Short Summary

Garber Park is a 13-acre wildland park owned by the City of Oakland located behind the Claremont Hotel in Claremont Canyon. Garber Park is home to significant stands of big-leaf maple, California buckeyes and regenerating coast live oak woodland and forest. The Garber Park Stewards vision is to safeguard the native wildland resources of Garber Park while reducing the risk of wildfire and improving the trail system.

Friday, April 22, 2011

Citizen Scientists

A great turn-out of volunteers made the 2nd Annual Garber Park Earth Day a great success and a very bad day for invasives.  Our recent plantings at the Evergreen Lane Entrance were protected from the threat of poison hemlock and Cape ivy by the team who stayed till 1:00 removing these nasty invasives.  Another group went to work at the Alvarado Rd. Entrance making a big dent in the Cape ivy infestation at that site.  Our Himalayan Blackberry Bashers were once again hard at work.  They made a HUGE dent, not just in chopping down the blackberry-they accomplished that task a couple of months ago-but in digging out the roots.  This is a tiring and difficult task, which elicited an “Awesome” from Lech when he saw the huge rootballs they had dug out.  

We had a nice break from our physical labor when Lech Naumovich, botanist and restoration consultant, guided us on a walk through the park.  The Stewards goal for the walk was to pre-survey Garber Park to help us identify areas and trees which we might test in our upcoming participation in the Sudden Oak Death (SOD) Blitz on April 30-May 1.  This we did.  
But Lech did much more than that - we are all excited about becoming "Citizen Scientists"  and ready to collect information on the condition of our trees in Garber Park.  We not only learned how to identify possible signs of SOD but we measured the size, and estimated the age, and assessing the health of the trees (page 3 of hand-out below).   We encourage you to read the hand-out, and then join us on the SOD blitz on April 30-May 1, where we will not only collect samples but will begin our survey of the arboreal resources in Garber Park.

Monday, April 18, 2011

SOD-SUDDEN OAK DEATH: A Threat and an Opportunity

While Sudden Oak Death, SOD, takes its name as an analog to the terrifying killer of human infants, in fact the course of this botanic infection is not sudden (though the death of an infected oak may appear sudden to the untrained eye) and oaks in general are not the end goal of the pathogen (only some oaks are susceptible, including the Coast Live Oaks of our East Bay ridgelands). The recent devastated forests of Marin County were overwhelmingly comprised of trees we call "Tan Oak", which, botanically speaking, are not oaks at all. Nevertheless, dead and down Tan Oaks compromise the entire environment of which they are a mainstay, and engender a greatly magnified fire danger. We certainly do not want this scenario to play out in the East Bay hills among our vulnerable, signature Coast Live Oaks. (For an excellent article on the destructive potential of this pathogen, follow this link:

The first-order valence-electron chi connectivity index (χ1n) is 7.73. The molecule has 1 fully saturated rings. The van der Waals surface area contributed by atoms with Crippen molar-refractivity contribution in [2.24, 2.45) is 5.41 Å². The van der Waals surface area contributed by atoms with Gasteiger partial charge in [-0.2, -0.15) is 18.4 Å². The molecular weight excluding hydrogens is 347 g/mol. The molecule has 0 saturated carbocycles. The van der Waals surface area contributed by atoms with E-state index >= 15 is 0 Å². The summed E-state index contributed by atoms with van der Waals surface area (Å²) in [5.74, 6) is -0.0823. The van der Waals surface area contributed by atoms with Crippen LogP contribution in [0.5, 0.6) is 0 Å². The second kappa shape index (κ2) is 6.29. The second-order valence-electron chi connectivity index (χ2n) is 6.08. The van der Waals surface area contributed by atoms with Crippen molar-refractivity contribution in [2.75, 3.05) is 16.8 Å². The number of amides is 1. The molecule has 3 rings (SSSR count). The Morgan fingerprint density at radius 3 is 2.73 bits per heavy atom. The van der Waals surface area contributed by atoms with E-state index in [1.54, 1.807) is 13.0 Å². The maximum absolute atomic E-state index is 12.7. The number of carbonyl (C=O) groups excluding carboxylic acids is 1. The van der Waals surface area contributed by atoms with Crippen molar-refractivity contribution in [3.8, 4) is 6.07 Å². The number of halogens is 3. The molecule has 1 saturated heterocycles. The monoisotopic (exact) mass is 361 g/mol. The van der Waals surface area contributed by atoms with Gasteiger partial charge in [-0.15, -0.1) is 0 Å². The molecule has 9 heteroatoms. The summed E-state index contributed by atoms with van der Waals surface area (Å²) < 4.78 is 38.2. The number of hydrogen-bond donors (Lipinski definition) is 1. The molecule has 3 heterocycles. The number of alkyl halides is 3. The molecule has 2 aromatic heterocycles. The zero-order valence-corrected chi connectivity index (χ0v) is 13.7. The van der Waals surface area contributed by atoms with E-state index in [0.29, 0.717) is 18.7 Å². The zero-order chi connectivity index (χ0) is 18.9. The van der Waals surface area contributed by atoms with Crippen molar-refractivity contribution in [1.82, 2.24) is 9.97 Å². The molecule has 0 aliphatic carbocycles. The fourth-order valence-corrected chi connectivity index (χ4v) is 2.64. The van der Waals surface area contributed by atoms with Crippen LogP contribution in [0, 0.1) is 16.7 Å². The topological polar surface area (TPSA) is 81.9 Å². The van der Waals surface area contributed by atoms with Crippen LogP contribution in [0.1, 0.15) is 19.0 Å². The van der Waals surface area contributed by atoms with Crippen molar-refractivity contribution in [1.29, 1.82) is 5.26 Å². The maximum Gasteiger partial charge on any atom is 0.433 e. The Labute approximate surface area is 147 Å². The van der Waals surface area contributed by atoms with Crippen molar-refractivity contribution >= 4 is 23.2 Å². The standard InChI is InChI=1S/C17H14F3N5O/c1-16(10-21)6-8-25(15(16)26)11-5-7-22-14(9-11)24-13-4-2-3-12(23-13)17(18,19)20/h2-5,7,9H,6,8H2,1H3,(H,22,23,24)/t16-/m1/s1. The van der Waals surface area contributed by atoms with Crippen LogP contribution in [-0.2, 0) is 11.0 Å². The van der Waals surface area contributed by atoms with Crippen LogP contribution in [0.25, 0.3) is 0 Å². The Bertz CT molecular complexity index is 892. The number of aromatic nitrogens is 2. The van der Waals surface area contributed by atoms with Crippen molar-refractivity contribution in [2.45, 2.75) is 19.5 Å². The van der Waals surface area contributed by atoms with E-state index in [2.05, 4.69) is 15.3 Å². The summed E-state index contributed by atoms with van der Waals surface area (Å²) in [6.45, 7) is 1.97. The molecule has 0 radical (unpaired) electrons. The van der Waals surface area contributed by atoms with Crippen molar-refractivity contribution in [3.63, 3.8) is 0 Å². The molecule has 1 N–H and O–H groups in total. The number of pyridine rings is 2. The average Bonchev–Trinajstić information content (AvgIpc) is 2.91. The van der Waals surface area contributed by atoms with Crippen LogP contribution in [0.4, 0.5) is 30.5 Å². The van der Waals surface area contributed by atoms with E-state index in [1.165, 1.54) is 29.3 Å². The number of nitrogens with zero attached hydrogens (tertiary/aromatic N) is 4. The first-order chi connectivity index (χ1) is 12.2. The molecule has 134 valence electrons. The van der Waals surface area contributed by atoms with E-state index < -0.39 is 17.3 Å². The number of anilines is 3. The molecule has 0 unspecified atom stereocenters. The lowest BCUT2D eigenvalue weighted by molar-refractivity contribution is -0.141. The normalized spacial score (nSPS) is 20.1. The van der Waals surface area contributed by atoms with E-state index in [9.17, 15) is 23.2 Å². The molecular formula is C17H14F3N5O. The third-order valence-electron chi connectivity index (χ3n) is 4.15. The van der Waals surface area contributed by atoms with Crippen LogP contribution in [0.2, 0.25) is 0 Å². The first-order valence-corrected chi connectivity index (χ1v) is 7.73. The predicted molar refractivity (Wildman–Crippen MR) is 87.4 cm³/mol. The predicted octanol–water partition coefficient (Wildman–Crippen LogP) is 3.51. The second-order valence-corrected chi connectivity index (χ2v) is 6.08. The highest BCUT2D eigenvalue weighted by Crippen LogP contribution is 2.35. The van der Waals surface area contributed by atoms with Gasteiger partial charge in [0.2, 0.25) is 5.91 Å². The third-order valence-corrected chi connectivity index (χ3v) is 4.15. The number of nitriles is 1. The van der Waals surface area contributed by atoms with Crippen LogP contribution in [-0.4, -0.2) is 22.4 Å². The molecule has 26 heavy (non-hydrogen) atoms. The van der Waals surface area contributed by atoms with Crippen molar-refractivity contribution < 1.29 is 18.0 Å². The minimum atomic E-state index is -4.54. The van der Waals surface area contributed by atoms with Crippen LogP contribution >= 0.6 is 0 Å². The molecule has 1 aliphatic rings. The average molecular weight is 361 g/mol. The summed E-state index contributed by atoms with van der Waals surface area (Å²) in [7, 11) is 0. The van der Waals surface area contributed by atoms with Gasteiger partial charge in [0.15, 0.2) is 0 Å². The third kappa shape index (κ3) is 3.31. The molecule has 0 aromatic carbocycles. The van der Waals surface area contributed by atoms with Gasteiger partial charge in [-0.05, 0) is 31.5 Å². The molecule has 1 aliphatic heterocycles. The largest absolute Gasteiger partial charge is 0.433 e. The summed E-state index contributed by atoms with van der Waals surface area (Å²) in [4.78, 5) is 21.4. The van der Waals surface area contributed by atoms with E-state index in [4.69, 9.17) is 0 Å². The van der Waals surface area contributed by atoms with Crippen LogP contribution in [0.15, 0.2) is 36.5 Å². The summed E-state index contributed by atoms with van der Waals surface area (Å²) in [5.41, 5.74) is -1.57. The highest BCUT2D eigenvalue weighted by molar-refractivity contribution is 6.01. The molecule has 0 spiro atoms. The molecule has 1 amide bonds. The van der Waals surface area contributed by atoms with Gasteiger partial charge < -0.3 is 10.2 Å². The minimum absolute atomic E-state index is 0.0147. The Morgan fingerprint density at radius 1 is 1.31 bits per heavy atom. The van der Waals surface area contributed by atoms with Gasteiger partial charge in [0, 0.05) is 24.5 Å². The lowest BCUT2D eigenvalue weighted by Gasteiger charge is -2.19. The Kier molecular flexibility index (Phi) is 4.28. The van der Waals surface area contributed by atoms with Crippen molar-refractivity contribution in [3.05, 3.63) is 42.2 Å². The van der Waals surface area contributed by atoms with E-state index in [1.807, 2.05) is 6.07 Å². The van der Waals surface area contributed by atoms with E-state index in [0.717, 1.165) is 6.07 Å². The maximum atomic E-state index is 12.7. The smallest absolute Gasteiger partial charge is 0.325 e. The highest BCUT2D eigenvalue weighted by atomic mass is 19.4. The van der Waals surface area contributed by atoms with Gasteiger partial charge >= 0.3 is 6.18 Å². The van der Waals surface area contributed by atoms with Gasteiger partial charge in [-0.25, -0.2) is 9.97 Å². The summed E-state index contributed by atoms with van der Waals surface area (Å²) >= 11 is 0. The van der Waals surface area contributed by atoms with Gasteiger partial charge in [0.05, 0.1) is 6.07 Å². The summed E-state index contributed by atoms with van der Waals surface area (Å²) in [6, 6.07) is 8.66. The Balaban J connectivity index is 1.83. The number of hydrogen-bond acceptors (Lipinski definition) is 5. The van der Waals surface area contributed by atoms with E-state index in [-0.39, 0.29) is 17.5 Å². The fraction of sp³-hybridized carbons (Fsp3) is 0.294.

At this time, there is no "cure" for SOD, but both treatments and strategies exist which may be employed to arrest or to slow the progress of the disease. In the East Bay we know positively that the pathogen is present, but we do not have a reliable or comprehensive assessment of its location except to say it has been identified in a small portion of Tilden Park and also in Huckleberry Regional Preserve.

On April 30-May 1 we have a unique opportunity to advance our knowledge of the local situation.
Working with UC Berkeley’s Dr. Matteo Garbelotto ( and the California Oak Mortality Task Force (, community organizations including Friends of Five Creeks, Friends of Sausal Creek, California Native Plant Society, and the Garber Park Stewards are seeking volunteers for a “blitz” survey of infected host plants--mainly California bay laurels. Volunteers will need to register on line at to: 1. Attend a free one-hour training session and get survey materials, 1:30 PM Sat., April 30, on the UC Berkeley campus in Room 159 Mulford Hall [near Oxford & Hearst--campus map available at ] AND 2. Look for infected leaves at locations of their choice or suggested by organizers. Volunteers return suspect samples to an on-campus drop box by 5 PM Sunday, May 1. The Forest Pathology Lab will publish results in a couple of months.

We think five or six volunteers can cover virtually all of Garber
Park's 13 acres. If we can accomplish this degree of inspection we would have a valuable indication of the health of the Park. Tested information about the wildland trees in the urban neighborhood would also be very helpful. Please consider setting aside the time to participate and register promptly. If you have questions, contact the Garber Park Stewards or follow the links in this article.

The Stewards wish to thank Susan Schwartz, President of
Friends of Five Creeks and long-time champion of wildland areas within our towns and cities for taking the lead in organizing and coordinating this event.